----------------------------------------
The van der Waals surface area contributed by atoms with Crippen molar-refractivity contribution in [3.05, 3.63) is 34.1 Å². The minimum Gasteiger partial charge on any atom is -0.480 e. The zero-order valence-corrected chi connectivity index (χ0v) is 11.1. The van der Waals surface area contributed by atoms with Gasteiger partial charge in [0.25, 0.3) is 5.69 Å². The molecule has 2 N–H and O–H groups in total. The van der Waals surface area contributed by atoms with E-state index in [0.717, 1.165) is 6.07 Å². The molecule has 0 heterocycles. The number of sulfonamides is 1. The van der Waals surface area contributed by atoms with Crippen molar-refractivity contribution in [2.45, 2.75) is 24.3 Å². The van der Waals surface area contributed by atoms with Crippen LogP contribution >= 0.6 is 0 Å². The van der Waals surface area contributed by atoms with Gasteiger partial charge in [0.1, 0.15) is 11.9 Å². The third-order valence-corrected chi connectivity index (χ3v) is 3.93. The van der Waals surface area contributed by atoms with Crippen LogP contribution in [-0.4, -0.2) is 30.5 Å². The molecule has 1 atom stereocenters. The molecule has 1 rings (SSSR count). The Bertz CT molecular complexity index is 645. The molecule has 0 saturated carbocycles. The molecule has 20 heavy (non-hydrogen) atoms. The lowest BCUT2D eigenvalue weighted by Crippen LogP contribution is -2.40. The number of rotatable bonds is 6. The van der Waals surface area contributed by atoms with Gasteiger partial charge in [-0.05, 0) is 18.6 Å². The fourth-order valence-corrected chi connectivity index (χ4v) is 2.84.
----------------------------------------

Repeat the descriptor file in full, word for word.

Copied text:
The van der Waals surface area contributed by atoms with Crippen molar-refractivity contribution in [3.05, 3.63) is 34.1 Å². The minimum Gasteiger partial charge on any atom is -0.480 e. The zero-order valence-corrected chi connectivity index (χ0v) is 11.1. The van der Waals surface area contributed by atoms with Gasteiger partial charge in [0.25, 0.3) is 5.69 Å². The molecule has 2 N–H and O–H groups in total. The van der Waals surface area contributed by atoms with E-state index in [0.717, 1.165) is 6.07 Å². The molecule has 0 heterocycles. The number of sulfonamides is 1. The van der Waals surface area contributed by atoms with Crippen molar-refractivity contribution in [2.45, 2.75) is 24.3 Å². The van der Waals surface area contributed by atoms with Crippen LogP contribution >= 0.6 is 0 Å². The van der Waals surface area contributed by atoms with Gasteiger partial charge in [0.1, 0.15) is 11.9 Å². The third-order valence-corrected chi connectivity index (χ3v) is 3.93. The van der Waals surface area contributed by atoms with Crippen LogP contribution in [-0.4, -0.2) is 30.5 Å². The molecule has 1 atom stereocenters. The molecule has 1 rings (SSSR count). The Bertz CT molecular complexity index is 645. The molecule has 0 saturated carbocycles. The molecule has 20 heavy (non-hydrogen) atoms. The lowest BCUT2D eigenvalue weighted by Crippen LogP contribution is -2.40. The number of rotatable bonds is 6. The van der Waals surface area contributed by atoms with Gasteiger partial charge in [-0.05, 0) is 18.6 Å². The fourth-order valence-corrected chi connectivity index (χ4v) is 2.84.